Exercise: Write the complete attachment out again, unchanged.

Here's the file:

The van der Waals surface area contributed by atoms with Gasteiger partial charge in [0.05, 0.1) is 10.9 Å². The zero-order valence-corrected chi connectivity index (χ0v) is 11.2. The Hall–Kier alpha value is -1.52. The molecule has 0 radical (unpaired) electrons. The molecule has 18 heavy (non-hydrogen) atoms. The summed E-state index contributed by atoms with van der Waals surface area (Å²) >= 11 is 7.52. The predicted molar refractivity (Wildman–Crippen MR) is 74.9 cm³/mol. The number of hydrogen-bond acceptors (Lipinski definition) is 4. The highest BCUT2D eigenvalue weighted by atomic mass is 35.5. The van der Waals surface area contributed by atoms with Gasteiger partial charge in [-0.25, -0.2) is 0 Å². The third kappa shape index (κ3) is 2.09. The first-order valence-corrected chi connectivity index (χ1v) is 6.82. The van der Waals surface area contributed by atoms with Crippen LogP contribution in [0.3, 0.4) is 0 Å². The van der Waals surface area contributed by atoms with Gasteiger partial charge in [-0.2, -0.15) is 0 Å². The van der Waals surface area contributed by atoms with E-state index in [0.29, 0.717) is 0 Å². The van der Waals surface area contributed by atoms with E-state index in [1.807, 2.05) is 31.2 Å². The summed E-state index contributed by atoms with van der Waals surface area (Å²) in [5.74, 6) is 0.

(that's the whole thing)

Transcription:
The van der Waals surface area contributed by atoms with Gasteiger partial charge in [0.05, 0.1) is 10.9 Å². The zero-order valence-corrected chi connectivity index (χ0v) is 11.2. The Hall–Kier alpha value is -1.52. The molecule has 0 radical (unpaired) electrons. The molecule has 18 heavy (non-hydrogen) atoms. The summed E-state index contributed by atoms with van der Waals surface area (Å²) >= 11 is 7.52. The predicted molar refractivity (Wildman–Crippen MR) is 74.9 cm³/mol. The number of hydrogen-bond acceptors (Lipinski definition) is 4. The highest BCUT2D eigenvalue weighted by atomic mass is 35.5. The van der Waals surface area contributed by atoms with Gasteiger partial charge in [-0.25, -0.2) is 0 Å². The third kappa shape index (κ3) is 2.09. The first-order valence-corrected chi connectivity index (χ1v) is 6.82. The van der Waals surface area contributed by atoms with Crippen LogP contribution in [0.3, 0.4) is 0 Å². The van der Waals surface area contributed by atoms with Gasteiger partial charge in [-0.2, -0.15) is 0 Å². The van der Waals surface area contributed by atoms with E-state index in [0.29, 0.717) is 0 Å². The van der Waals surface area contributed by atoms with E-state index in [1.807, 2.05) is 31.2 Å². The summed E-state index contributed by atoms with van der Waals surface area (Å²) in [5.74, 6) is 0.